Now Playing! The Arthouse Streams Into Your Living Room

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Mark Rylance and Johnny Depp in 'Waiting for the Barbarians.' (Samuel Goldwyn Films)

Hollywood studios routinely hoard movies for adults—a.k.a. Oscarbait—until the fall and winter. To fill the summer void, independent distributors typically stock the arthouses with films for thinking people. This year, the arthouse is in your living room.

Waiting for the Barbarians
Now playing
Smith Rafael Film Center

What we gain in ease and convenience by watching quality films at home, we lose in a diminished viewing experience. Films like those of the Colombian director Ciro Guerra (Birds of Passage, Embrace of the Serpent), in which the characters are inseparable from their environment, require our immersion. Sinking into one’s couch, however, isn’t the same as being swallowed up in a far-off world.

Guerra’s mesmerizing Waiting for the Barbarians, adapted by J. M. Coetzee from his prize-winning 1980 novel and photographed by the great Chris Menges (lured out of retirement, apparently), unfolds in a desert settlement on the edge of a far-flung empire. The magistrate (Mark Rylance) modestly administers his responsibilities as a representative of a colonial power with compassion and sensitivity. Comfortably assimilated into the local culture, he’ll be content if, one day, his short obituary acknowledges, “With a nudge here and a touch there, I kept the world on its course.”

Mark Rylance in 'Waiting for the Barbarians.' (Samuel Goldwyn Films)

The arrival of the chilly, cryptic Colonel Joll (Johnny Depp) signals the end of this era. A pumped-up policeman who sees enemy insurgents where the magistrate sees scattered nomads, Joll launches an expedition replete with terror and torture. “Pain is truth,” he informs the magistrate. “All else is subject to doubt.”

In an eloquent performance dripping with dignity and vulnerability, Rylance plays (to use today’s parlance) a well-meaning liberal awakening to his white privilege. Depp, in a mere handful of scenes, gives an original and frightening slant to the arrogant lawman whose concept of history doesn’t extend past two seconds ago.

The irony of Coetzee’s title becomes apparent long before the end of this beautifully crafted film. To cite cartoonist Walt Kelly’s immortal line from Pogo, “We have met the enemy, and he is us.”

July 24
Amazon Prime Video

As we’d expect from the director of Persepolis, Marjane Satrapi’s new biopic of two-time Nobel Prize-winner Marie Curie teems with structural, visual and thematic ideas. But most viewers’ reaction will depend on their affection for Rosamund Pike, who plays the brilliant, intransigent scientist who discovered radium and polonium with her husband, Pierre (Sam Riley).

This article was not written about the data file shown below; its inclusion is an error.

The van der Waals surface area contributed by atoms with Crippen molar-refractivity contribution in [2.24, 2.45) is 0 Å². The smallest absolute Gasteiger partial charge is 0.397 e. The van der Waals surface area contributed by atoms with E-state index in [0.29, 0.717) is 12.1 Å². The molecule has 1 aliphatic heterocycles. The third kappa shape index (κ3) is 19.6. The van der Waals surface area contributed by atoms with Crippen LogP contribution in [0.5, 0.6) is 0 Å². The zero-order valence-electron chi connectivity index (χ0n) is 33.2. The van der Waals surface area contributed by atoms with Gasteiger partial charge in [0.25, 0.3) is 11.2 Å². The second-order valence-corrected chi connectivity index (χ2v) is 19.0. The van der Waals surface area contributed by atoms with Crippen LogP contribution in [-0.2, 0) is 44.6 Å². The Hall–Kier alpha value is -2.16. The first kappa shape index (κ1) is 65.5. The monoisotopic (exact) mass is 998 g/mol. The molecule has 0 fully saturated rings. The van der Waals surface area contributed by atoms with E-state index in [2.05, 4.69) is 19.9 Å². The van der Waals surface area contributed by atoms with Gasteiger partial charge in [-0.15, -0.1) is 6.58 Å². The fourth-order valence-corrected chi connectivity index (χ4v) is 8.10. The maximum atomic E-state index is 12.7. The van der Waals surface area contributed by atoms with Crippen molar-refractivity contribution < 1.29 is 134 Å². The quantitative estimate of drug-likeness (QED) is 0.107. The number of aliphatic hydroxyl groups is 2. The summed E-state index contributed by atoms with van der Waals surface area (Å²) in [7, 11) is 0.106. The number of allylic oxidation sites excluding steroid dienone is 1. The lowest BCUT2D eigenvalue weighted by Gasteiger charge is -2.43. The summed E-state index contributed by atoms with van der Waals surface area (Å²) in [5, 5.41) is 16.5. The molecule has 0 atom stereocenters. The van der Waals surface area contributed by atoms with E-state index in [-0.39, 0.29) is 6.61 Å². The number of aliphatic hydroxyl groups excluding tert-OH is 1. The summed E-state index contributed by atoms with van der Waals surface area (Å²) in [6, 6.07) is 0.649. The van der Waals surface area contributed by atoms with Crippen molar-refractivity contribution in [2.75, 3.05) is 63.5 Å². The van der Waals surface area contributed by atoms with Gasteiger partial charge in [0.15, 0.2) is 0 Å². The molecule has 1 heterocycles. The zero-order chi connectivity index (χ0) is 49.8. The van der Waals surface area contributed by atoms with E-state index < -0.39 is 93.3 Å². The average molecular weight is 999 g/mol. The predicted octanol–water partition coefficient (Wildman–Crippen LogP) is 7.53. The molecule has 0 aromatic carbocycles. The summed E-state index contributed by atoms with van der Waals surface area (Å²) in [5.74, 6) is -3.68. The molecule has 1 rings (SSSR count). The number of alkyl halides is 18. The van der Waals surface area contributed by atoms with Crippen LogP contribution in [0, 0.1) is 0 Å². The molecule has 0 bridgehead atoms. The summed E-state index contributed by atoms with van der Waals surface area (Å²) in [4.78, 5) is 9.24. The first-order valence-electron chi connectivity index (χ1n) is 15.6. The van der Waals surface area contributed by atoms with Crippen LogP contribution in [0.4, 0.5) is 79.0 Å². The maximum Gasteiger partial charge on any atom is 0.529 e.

I find Pike, who portrayed war correspondent Marie Colvin (another relentlessly independent woman) in the little-seen A Private War, to be all surfaces; she’s technically skilled but unable to convey basic human warmth. I understand Marie Curie’s drive, sacrifice and pain from Pike’s performance, but I’m not touched by either her struggle or her successes.


Perhaps a cold heart at the center of a story about logic-based science and deadly real-world side effects is appropriate, but I don’t think that’s what Satrapi had in mind when she chose to translate Lauren Redniss’ book to film. Yes, Satrapi wants to put all dogmatic beliefs—such as thinking provable facts good and faith (in a medium who conducts seances, for example) bad—under the microscope. But she also wants us to feel the crisis of an idealist whose work harms as well as heals.

Radioactive, which premiered as the closing night film of last year’s Toronto International Film Festival, defies the polite parameters of period movies to hurtle forward to Hiroshima and Chernobyl, as well as to early radiation treatment in a U.S. hospital. The recurring motifs of a glowing green light, representing the powerful force that the Curies discover and which others unleash, and round objects, symbolizing the atom, pull us out of the lab to evoke another realm, namely the mysteries of the universe.